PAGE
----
“In one version of the story,” Newsweek recounted, “Williams and his chums strip to their underwear and shoot water pistols at nymphs dancing in the nude. Another version has Williams inviting prostitutes to tag along at deer hunts and cattle roundups. A third sends Williams to Africa on safari with hookers in tow.”
Williams, incidentally, though holding a 20-point lead in the polls over Ann Richards at the time, eventually lost to Richards, who was Texas governor for one four-year term, after she prominently posed with hunting weapons in hand.
When the symbolic turns sinister
Symbolic representations of hunting as sexual conquest can turn sinister.
In his teens, Marc Lepine of Montreal massacred pigeons with a BB gun. On December 6, 1989, he donned hunting fatigues, declared his intention to massacre “feminists,” and killed 14 female students at the Université de Montreal with a semi-automatic rifle and a buck knife.
Whether or not hunters shoot deer to demonstrate sexual potency or out of sexual frustration, in symbolic lieu of raping and killing women, there can be little doubt that as a social ritual, much hunting is all about killing the feminine in the hunter’s own self.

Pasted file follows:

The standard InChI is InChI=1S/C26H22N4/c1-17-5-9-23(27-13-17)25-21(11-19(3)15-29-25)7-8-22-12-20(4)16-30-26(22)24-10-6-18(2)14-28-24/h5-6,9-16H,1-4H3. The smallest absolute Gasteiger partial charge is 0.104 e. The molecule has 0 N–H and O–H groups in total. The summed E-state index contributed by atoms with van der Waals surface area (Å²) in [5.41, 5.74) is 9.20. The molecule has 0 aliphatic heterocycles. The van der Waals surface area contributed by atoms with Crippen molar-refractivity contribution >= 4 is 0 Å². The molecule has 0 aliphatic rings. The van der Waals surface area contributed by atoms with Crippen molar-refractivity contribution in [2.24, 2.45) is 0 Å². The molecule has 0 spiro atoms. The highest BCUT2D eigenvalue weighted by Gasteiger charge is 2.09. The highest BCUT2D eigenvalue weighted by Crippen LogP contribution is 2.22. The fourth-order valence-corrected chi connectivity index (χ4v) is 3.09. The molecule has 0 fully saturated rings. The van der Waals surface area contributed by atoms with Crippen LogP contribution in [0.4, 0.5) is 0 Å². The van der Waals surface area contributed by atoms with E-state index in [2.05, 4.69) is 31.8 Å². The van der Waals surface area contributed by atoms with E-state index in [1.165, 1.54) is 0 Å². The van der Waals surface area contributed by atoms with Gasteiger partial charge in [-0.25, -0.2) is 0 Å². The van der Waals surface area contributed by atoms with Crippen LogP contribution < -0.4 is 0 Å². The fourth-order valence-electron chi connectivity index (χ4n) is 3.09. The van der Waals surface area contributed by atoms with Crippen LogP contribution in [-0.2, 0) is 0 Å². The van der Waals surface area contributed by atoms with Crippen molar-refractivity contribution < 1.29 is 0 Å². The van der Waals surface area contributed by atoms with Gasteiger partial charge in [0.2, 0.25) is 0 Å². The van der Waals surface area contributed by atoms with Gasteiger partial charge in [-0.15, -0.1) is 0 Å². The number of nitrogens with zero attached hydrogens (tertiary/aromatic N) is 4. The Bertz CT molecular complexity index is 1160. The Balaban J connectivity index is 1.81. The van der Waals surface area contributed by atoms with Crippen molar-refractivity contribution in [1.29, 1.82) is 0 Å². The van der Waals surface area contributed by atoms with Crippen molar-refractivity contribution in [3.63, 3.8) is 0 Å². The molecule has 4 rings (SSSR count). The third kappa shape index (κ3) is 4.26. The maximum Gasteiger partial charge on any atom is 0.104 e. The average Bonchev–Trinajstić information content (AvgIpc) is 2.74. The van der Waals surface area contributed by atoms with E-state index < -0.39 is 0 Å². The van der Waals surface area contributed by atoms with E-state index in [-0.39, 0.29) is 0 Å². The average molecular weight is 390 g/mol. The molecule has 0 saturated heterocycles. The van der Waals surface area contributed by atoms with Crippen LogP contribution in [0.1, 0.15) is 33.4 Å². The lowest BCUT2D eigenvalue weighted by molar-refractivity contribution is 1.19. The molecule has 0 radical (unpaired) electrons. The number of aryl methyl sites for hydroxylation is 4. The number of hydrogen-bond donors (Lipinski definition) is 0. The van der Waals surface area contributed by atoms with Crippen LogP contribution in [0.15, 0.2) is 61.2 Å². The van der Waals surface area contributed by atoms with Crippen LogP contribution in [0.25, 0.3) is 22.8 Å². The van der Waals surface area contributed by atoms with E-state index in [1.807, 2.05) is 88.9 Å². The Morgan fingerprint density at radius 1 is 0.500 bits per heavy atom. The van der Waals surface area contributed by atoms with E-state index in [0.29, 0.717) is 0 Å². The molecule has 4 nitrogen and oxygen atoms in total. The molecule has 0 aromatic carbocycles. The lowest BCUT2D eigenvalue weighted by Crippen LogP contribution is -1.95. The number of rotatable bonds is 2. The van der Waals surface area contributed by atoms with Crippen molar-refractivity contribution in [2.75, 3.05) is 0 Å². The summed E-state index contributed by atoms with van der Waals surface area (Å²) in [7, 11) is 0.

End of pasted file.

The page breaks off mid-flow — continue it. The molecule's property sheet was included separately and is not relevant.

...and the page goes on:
Not only are the targets male animals with the stereotypical female traits of grace and beauty, but as a social ritual the pursuit itself involves – indeed requires – sequestering the hunters, the men, away from female influence.
Deer camp is an all-male world. Instead of cleansing themselves as women require, as prelude to sexual contact, deer hunters cover themselves with “scent lures,” a polite name for urine and feces.
Deer camp hunters don’t wash because detergent residues reputedly reflect ultraviolet light that deer can see, making camouflage useless.
Deer camp hunters wear boots indoors, curse, play poker, drink from the bottle and eat from the can – and many never actually hunt at all, getting no closer to a deer than viewing a so-called stag video.
“I went with five other guys,” ostensible hunter Steve Costello admitted in 1989 to a New York Times correspondent who wrote about the deer camp culture. Costello’s group didn’t even take weapons. Admitted Costello, “We never even left camp.”
Deer camp & gay bars
A 1974 study by James Kennedy for the Wildlife Society found that 75% of the hunters surveyed would prefer hunting with their buddies in an area with only a 10% chance of killing a deer to hunting alone with a 50% chance of making the kill.
Seeking the kill is only the pretext for the various other rituals that “separate the men from the boys,” determining “who’s a pussy.”